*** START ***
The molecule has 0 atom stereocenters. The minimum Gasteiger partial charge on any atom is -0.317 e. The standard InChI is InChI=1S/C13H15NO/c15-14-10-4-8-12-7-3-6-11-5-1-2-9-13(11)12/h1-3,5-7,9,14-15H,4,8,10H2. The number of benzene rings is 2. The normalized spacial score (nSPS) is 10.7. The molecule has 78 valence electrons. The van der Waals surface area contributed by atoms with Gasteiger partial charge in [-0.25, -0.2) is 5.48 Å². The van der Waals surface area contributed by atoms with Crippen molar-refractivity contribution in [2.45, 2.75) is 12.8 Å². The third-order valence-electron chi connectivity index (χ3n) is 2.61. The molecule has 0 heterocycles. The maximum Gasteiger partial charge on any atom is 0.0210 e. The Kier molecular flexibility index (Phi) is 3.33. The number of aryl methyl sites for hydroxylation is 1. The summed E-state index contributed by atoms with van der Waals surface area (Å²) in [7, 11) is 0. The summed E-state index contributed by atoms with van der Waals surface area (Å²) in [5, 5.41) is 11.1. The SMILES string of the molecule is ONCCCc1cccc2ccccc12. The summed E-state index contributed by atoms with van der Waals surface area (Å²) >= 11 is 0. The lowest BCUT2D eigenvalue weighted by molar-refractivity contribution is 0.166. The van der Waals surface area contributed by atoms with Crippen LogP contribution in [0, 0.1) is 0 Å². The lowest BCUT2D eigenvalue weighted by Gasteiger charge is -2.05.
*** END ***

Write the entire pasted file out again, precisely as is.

The molecule has 0 atom stereocenters. The minimum Gasteiger partial charge on any atom is -0.317 e. The standard InChI is InChI=1S/C13H15NO/c15-14-10-4-8-12-7-3-6-11-5-1-2-9-13(11)12/h1-3,5-7,9,14-15H,4,8,10H2. The number of benzene rings is 2. The normalized spacial score (nSPS) is 10.7. The molecule has 78 valence electrons. The van der Waals surface area contributed by atoms with Gasteiger partial charge in [-0.25, -0.2) is 5.48 Å². The van der Waals surface area contributed by atoms with Crippen molar-refractivity contribution in [2.45, 2.75) is 12.8 Å². The third-order valence-electron chi connectivity index (χ3n) is 2.61. The molecule has 0 heterocycles. The maximum Gasteiger partial charge on any atom is 0.0210 e. The Kier molecular flexibility index (Phi) is 3.33. The number of aryl methyl sites for hydroxylation is 1. The summed E-state index contributed by atoms with van der Waals surface area (Å²) in [7, 11) is 0. The summed E-state index contributed by atoms with van der Waals surface area (Å²) in [5, 5.41) is 11.1. The SMILES string of the molecule is ONCCCc1cccc2ccccc12. The summed E-state index contributed by atoms with van der Waals surface area (Å²) >= 11 is 0. The lowest BCUT2D eigenvalue weighted by molar-refractivity contribution is 0.166. The van der Waals surface area contributed by atoms with Crippen LogP contribution in [0, 0.1) is 0 Å². The lowest BCUT2D eigenvalue weighted by Gasteiger charge is -2.05.